His stained hands sift through jagged pieces of charcoal in his busy shop in South Sudan’s capital. But the 29-year-old logger says the number of trees needed to fuel his trade is falling sharply as the country’s forest cover disappears.

The world’s youngest nation is well into its fourth year of civil war. As South Sudan is ravaged by fighting and hunger, it also grapples with the devastating effects of climate change. Officials say the conflict is partly to blame.

South Sudan’s first-ever climate change conference in June highlighted a problem for much of sub-Saharan Africa: The impoverished nations face some of the world’s harshest impacts from global warming and are the least equipped to fight back.

The United States’ recent withdrawal from the Paris climate agreement hurts a huge potential source of assistance. The U.S. Embassy in South Sudan said it “does not currently support climate change efforts” in the country.

The United Nations says South Sudan is at grave risk at being left behind.

According to the Climate Change Vulnerability Index 2017 compiled by global risk consultancy Verisk Maplecroft, South Sudan is ranked among the world’s five most vulnerable countries and is experiencing some of the most acute temperature changes.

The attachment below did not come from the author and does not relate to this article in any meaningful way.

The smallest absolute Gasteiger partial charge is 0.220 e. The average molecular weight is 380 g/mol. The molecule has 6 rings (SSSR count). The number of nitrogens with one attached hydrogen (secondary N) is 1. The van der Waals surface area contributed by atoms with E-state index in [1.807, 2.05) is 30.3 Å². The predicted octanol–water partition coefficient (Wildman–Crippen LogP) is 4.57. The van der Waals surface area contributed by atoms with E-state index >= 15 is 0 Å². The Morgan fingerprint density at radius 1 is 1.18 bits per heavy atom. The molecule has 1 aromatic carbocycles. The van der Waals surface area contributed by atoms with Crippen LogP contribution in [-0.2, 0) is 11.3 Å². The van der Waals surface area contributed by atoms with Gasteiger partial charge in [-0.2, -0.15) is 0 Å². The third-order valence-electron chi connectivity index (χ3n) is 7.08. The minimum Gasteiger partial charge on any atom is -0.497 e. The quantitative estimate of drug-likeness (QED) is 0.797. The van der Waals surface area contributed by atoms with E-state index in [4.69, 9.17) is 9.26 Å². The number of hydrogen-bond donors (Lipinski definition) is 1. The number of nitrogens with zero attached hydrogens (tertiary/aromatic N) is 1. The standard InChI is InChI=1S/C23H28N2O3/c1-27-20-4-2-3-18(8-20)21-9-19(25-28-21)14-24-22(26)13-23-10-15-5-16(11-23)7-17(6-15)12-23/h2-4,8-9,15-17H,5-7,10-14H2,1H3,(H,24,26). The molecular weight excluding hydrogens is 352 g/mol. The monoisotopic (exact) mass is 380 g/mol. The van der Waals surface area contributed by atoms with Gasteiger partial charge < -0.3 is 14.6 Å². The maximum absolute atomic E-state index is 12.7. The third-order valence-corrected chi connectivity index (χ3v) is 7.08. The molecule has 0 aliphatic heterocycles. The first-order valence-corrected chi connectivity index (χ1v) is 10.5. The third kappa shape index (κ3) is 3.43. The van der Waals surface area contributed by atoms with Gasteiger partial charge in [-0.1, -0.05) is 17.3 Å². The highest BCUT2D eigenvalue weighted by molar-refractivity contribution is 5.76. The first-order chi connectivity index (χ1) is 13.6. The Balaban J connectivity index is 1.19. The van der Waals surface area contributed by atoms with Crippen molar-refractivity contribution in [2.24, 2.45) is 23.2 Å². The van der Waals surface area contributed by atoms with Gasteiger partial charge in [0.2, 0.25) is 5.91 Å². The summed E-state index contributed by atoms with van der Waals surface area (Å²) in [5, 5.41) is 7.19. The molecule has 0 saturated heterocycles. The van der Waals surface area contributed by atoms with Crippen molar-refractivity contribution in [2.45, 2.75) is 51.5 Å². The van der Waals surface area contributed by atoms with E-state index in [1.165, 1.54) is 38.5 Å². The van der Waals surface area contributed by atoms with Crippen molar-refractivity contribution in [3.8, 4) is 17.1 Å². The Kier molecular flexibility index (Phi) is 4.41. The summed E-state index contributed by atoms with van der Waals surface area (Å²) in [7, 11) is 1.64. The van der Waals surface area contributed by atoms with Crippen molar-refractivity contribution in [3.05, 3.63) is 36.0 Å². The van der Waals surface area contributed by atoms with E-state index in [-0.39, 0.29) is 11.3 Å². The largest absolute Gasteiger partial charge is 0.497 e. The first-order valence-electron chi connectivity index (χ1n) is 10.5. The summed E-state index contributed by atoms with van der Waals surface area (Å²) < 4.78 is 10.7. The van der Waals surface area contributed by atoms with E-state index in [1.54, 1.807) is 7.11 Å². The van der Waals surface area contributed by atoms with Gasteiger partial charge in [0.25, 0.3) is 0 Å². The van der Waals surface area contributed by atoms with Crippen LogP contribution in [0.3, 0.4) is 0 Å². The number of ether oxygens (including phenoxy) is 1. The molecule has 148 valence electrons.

“It’s rising 2.5 times quicker” than the global average, says Jean-Luc Stalon, senior deputy country director at the U.N. Development Program.

Both U.N. and government officials call it a partially man-made crisis. While up to 95 percent of South Sudan’s population is dependent on “climate-sensitive activities for their livelihoods” such as agriculture and forestry, the civil war is worsening the problem.

The rate of deforestation in South Sudan is alarming and if it continues, in 50 to 60 years there will be nothing left, says Arshad Khan, country manager for the U.N. Environment Program. The lack of trees is directly contributing to the rise in temperatures.

Tree-cutting is especially lucrative in South Sudan because there’s no central power grid to supply electricity. A reported 11 million people use charcoal for cooking, or almost the entire population.

“This makes me more money than any other business,” says Ceasor, the Juba vendor, who says he could barely survive before turning to tree-cutting.

Thirty-five percent of the country’s land was once covered with trees, and only 11 percent is now, according to the ministry of environment and agriculture.